RALEIGH, N.C. (WGHP) – In a terse, one-sentence ruling issued by Associate Justice Trey Allen, the North Carolina Supreme Court on Thursday said it was denying an amicus brief submitted by Gov. Roy Cooper and Attorney General Josh Stein in the redistricting case the court will rehear next week.
You may recall that last month the court announced that, in a 5-2 decision along party lines, it would grant hearings brought by North Carolina House Speaker Tim Moore (R-Cleveland) for the court to reverse decisions it made in December on a voter ID law and electoral district maps for Congress and the General Assembly.
Moore filed that request on Jan. 20, claiming in his brief that “errors” and “judicial activism” had led the court to rule against the legislators’ work on both issues.
The state Supreme Court on Dec. 16 had struck down the constitutional amendment voters passed in 2018 to require a photo identification be shown before voting and upheld its earlier judgment that political districts can’t be gerrymandered to maintain political power.
The court was swung in November from a 4-3 Democratic majority to a 5-2 Republican control. Both decisions the court announced in December were along that Democratic majority.
The hearing on the redistricting case is scheduled for this week, and by a deadline set of March 3 “plaintiffs and voting rights advocates” could file motions in Harper et al vs. Hall et al.
An amicus – or “friend” – brief is a memorandum in motion form designed to reinforce one side or another in court matters. They are common in appellate cases up and down the spectrum.
Cooper and Stein had filed their brief by the deadline, but Allen cited Rule 31 Clause D in denying the motion.
That clause says in part: “(d)Procedure When Granted. Upon grant of the petition the clerk shall forthwith notify the parties that the petition has been granted. The case will be reconsidered solely upon the record on appeal, the petition to rehear, new briefs of both parties, and the oral argument if one has been ordered by the court. The briefs shall be addressed solely to the points specified in the order granting the petition to rehear.”
Legal observers suggested that the phrase “new briefs from both parties” limits the scope to plaintiffs – Rebecca Harper, Common Cause and the North Carolina League for Conservation Voters – or defendant, which is Rep. Destin Hall as the chair of redistricting for the General Assembly.
The amicus motion
Motion to File Gov AG Rehearing Amicus Brief by Steven Doyle on Scribd
In their 70 pages filed last month, Cooper and Stein, the Democrat completing his second term as governor and one of those who would like to succeed him, urged the court to leave in place its finding that maps drawn by the General Assembly for the U.S House and the General Assembly constituted partisan gerrymanders. They cited political changes as the reason for the rehearing.
“The Court should reject this shameless partisan effort to overturn Supreme Court decisions that protect the ability of voters to fairly select their representatives in our democracy,” Cooper said of the brief. “Nothing has changed in this case but the partisan composition of the Court. The meaning of our Constitution does not change when the justices do.”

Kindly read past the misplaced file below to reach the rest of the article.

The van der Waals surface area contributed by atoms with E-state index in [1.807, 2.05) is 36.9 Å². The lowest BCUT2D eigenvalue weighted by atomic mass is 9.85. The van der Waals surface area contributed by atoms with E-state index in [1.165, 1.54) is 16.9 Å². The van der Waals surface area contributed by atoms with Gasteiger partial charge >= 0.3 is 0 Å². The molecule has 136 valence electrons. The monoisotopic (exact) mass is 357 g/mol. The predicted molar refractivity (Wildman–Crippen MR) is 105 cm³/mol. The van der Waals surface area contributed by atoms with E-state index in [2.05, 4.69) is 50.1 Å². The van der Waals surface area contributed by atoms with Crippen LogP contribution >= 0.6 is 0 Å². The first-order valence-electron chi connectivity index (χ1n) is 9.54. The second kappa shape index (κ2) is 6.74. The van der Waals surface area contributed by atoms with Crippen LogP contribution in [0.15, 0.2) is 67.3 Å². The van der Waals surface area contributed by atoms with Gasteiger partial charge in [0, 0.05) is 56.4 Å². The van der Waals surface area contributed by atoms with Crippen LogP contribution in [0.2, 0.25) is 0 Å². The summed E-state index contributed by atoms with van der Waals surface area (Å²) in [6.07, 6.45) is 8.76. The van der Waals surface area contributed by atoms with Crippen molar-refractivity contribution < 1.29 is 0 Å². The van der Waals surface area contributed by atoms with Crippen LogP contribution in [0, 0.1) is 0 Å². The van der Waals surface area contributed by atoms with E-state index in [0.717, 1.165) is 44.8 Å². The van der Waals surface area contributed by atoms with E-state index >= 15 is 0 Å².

Said Stein: “There is nothing more fundamental to our democracy than the right to vote and to have that vote matter. Partisan gerrymandering was wrong and unlawful when the Supreme Court ruled on this case last year, and it remains wrong and unlawful today. North Carolina’s constitution makes clear that all of the power belongs to the people, and that voters should choose their representatives, not the other way around. I urge the Court to not take the extraordinary step of overruling its previous decision and instead respect the rule of law by reaffirming that partisan gerrymandering violates our constitution and undermines our democracy.”
Rehearings are rare
When the rehearing was announced, one of the two remaining Democratic justices, Anita Earls, wrote in a dissent that this was only the second time in 30 years that the Supreme Court had reheard cases on which it had ruled. Earls said this move was a “display of raw partisanship.
“The majority’s order fails to acknowledge the radical break with 205 years of history that the decision to rehear this case represents,” she wrote. “It has long been the practice of this Court to respect precedent and the principle that once the Court has ruled, that ruling will not be disturbed merely because of a change in the Court’s composition. Indeed, data from the Supreme Court’s electronic filing system indicate that, since January 1993, a total of 214 petitions for rehearing have been filed, but rehearing has been allowed in only two cases.
“It has been the understood practice of this Court that rehearing is not allowed solely because a Justice may have had a change of heart after the opinion in the case has been issued or because an opinion was controversial. Moreover, this Court has respected the idea that “even if judges have ideological preferences and methodological differences . . . partisan loyalties [should] fade away after investiture to reveal a judiciary of men and women bound together by collegiality norms and the rule of law.”